Nuclear magnetic resonance in the diagnosis of breast cancer.
ABSTRACT We believe that the preponderance of evidence suggests that MRI is less accurate than conventional mammography in the diagnosis of primary cancer of the breast. Thus, it currently has no established place in algorithms for the evaluation of patients suspected of having breast cancer. MRI could be used to evaluate masses with mammographically smooth, well-defined margins, since high signal intensity (greater than fat) in a T2-weighted image is a highly specific indicator of benignancy in such lesions. However, most of these masses are cysts and can be reliably and less expensively identified as such by sonography. Nonetheless, MRI might be used to re-evaluate a smooth, well-defined mass if sonography has failed to identify the lesion as a cyst. MRI might be particularly useful in this regard if a lesion is difficult to evaluate by other modalities because it is located adjacent to the chest wall, is deep within a very large breast, or is obscured by a breast prosthesis. MRI with Gd-DTPA may be useful in evaluating radiographically dense breasts or in differentiating breast malignancies from irregular dysplastic or scar tissue. However, further investigation of this technique is needed. It has been hoped that in vivo measurement of T1 and T2 or in vivo NMR spectroscopy might improve the accuracy of noninvasive diagnosis of cancer of the breast. However, there is currently no credible evidence that in vivo measurements of relaxation times provide useful indexes for the diagnosis of breast cancer. In vivo NMR spectroscopy of nuclei other than P may ultimately provide reliable criteria for noninvasive diagnosis of breast cancer in humans, but the technique is currently in its infancy.
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ABSTRACT: Single slice MR images were obtained from 9 normal breasts, 17 breasts with benign tumors, and 11 breasts with malignant tumors using an interleaved (mixed) spin echo (SE) inversion-recovery (IR) imaging sequence. SE and IR MR images were synthesized with variable repetition, echo and inversion times from the mixed sequence data. These images were used to qualitatively evaluate the contrast possibilities available when imaging the breast with MR imaging. Proton T1 and T2 relaxation times were determined for normal breast tissues and malignant and benign breast tumors from pure T1 and T2 images calculated using the mixed sequence data. The mean T1 value in benign tumors of 1,049.02 +/- 40.31 was found to be significantly longer (p < 0.0001) than the mean value of malignant tumors (876.09 +/- 27.83) and normal tissues (795.64 +/- 21.12). The value of T2 in benign tumors (89.15 +/- 8.33) was significantly longer (p < 0.01) than the value of T2 in normal tissues (62.82 +/- 4.06). The mixed sequence can be applied to improve image contrast between malignant tumors, benign tumors, and normal tissues of the breast and can potentially differentiate between these tissues in vivo.Acta Radiologica 07/1993; 34(4):356-61. DOI:10.1080/02841859309173257 · 1.35 Impact Factor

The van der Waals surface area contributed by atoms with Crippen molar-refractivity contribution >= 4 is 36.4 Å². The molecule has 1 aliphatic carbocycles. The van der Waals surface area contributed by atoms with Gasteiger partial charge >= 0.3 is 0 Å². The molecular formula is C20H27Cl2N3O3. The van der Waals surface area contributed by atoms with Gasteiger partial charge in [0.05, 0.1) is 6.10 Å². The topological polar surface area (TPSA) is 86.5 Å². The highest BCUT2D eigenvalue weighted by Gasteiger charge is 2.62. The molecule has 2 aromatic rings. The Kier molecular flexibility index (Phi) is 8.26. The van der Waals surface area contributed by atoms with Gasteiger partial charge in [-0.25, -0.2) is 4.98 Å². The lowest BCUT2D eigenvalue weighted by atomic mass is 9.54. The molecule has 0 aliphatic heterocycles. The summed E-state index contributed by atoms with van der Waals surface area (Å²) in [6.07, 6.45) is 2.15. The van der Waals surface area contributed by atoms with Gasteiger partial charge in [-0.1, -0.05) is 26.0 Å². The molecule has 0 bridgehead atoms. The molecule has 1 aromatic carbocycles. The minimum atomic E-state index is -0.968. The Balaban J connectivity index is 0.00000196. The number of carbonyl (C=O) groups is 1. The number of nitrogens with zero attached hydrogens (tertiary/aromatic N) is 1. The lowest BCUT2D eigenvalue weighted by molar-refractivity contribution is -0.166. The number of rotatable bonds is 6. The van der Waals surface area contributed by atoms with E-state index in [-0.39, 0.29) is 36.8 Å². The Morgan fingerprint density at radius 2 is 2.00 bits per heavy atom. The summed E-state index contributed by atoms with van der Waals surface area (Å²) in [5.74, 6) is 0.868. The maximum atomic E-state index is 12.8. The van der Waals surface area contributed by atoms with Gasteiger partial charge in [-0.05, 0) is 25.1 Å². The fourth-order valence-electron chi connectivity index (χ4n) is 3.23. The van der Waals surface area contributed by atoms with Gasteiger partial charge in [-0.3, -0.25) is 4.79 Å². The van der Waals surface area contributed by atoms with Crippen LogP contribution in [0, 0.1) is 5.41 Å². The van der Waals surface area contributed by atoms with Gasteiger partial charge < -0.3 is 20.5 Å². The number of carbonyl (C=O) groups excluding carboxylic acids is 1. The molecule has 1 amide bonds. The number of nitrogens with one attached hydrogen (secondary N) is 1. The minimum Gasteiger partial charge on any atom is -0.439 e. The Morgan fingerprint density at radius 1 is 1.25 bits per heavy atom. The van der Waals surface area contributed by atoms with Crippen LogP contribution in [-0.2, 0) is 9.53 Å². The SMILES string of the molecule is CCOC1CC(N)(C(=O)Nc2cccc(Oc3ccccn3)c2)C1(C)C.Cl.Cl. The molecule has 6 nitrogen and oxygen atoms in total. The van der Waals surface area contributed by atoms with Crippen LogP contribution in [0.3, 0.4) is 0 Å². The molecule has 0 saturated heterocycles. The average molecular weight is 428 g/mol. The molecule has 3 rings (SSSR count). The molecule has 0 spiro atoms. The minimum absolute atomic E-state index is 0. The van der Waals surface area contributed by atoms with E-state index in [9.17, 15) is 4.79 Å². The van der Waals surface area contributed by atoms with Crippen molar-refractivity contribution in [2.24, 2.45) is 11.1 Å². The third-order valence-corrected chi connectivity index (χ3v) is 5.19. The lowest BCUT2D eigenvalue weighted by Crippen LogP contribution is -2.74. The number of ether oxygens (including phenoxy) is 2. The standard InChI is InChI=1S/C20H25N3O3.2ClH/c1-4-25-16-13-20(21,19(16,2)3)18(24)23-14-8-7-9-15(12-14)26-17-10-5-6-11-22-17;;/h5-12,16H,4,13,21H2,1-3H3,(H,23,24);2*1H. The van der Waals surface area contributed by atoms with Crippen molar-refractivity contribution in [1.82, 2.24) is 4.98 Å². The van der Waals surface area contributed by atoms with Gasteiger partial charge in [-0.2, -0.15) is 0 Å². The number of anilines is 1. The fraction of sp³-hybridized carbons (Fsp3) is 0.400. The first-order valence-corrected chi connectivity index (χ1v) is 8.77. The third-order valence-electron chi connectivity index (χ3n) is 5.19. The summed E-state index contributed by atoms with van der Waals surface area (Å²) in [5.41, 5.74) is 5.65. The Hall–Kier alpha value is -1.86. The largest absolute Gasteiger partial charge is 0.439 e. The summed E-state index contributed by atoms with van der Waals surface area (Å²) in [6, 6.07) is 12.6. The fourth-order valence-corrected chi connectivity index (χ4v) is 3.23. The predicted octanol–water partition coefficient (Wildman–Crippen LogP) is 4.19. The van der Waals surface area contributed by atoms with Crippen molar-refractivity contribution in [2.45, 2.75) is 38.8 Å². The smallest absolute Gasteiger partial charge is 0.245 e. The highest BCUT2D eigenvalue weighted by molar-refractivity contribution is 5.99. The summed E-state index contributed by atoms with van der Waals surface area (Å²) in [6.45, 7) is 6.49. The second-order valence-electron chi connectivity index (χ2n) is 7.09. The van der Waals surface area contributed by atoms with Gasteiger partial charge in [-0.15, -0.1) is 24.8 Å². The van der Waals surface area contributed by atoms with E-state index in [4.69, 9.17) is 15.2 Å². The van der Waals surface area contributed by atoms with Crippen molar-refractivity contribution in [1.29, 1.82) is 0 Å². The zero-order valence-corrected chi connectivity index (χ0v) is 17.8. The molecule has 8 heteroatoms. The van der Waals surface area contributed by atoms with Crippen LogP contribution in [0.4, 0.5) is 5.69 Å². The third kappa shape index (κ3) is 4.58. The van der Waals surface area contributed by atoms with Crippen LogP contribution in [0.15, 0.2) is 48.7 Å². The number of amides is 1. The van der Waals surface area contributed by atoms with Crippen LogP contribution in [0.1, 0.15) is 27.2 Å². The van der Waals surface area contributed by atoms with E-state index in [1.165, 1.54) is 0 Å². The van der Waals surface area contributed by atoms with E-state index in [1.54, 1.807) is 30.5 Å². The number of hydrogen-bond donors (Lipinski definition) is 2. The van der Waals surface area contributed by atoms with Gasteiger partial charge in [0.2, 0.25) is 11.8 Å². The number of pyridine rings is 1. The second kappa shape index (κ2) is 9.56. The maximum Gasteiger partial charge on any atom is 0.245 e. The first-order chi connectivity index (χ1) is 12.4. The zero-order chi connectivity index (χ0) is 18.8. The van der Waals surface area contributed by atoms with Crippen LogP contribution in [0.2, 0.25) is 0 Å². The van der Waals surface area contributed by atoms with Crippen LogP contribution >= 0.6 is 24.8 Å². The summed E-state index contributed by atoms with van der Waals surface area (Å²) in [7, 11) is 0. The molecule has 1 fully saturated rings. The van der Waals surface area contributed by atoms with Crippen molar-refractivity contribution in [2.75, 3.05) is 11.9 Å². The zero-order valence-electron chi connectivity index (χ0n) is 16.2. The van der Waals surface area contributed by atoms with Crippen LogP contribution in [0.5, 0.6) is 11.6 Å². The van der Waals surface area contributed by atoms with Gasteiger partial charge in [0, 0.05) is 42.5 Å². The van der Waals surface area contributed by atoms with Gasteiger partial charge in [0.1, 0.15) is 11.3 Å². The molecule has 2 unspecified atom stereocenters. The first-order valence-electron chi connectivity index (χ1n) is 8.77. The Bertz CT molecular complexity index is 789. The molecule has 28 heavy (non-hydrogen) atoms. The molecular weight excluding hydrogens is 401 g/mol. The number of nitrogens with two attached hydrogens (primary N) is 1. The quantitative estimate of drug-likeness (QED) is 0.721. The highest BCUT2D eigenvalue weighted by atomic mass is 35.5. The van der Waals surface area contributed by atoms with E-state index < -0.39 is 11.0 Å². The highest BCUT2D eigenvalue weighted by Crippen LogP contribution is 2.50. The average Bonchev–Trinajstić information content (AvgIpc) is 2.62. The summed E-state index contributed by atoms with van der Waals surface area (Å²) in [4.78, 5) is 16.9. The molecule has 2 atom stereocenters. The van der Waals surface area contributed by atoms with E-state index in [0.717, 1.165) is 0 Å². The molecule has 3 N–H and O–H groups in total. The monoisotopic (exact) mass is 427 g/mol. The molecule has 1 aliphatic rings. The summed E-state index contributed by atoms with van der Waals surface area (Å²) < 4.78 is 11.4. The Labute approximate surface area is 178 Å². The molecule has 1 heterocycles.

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ABSTRACT: A dynamic contrast-enhanced MRI technique for whole breast examinations is presented. The fast kinetics of tissue response during and after constant-rate intravenous infusion of gadolinium diethylenetriaminopentaacetic acid was resolved using a strongly T1-weighted saturation recovery TurboFLASH sequence that makes it possible to acquire signal-time courses sequentially from 15 adjacent slices with a temporal sampling rate of 21 s. On the basis of the mathematically established and experimentally verified linear relationship between the measured saturation recovery TurboFLASH signal variation and the gadolinium diethylenetriaminopentaacetic acid concentration in the tissue, the signal-time courses were analyzed within the framework of pharmacokinetic modeling. In our study, the tissue response was parameterized adequately using an open linear two-compartment model. With this approach, the tissue specific information contained in the signal-time course can be described using only two parameters: an amplitude A, reflecting the degree of MR signal enhancement, and an exchange parameter k21, characterizing vascular permeability and perfusion of the tissue. A clearly arranged representation of the large amount of data (480 saturation recovery TurboFLASH breast images/examination) was accomplished by means of color coding of the computed parameters, resulting in one color-coded pharmacokinetic parameter map/cross-section.Magnetic Resonance in Medicine 04/1995; 33(4):506-14. DOI:10.1002/mrm.1910330408 · 3.40 Impact Factor
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ABSTRACT: Both benign and malignant breast lesions may exhibit intense contrast enhancement when imaged using gadolinium-enhanced MRI. We propose a quantitative approach for fitting dynamic signal intensity (SI) data that may distinguish benign from malignant lesions. We studied 78 lesions in 75 women (18 malignancies, 16 fibroadenomas, and 44 other benign breast lesions) to determine the potential of this model for decreasing false-positive MR results. Twenty-eight lesions showed no enhancement; all were benign. One lesion showed a complex pattern not amenable to region-of-interest analysis and was considered a false positive. SI versus time data for the remaining 49 lesions were fit to the proposed model. We found that one parameter, M, the normalized slope of the SI enhancement profile evaluated at half the maximal signal intensity, seemed to be highly correlated with malignancy and offered improved discrimination between malignant and benign lesions compared to a previously published two-point slope method.Journal of Magnetic Resonance Imaging 09/1996; 6(5):743-52. DOI:10.1002/jmri.1880060507 · 2.79 Impact Factor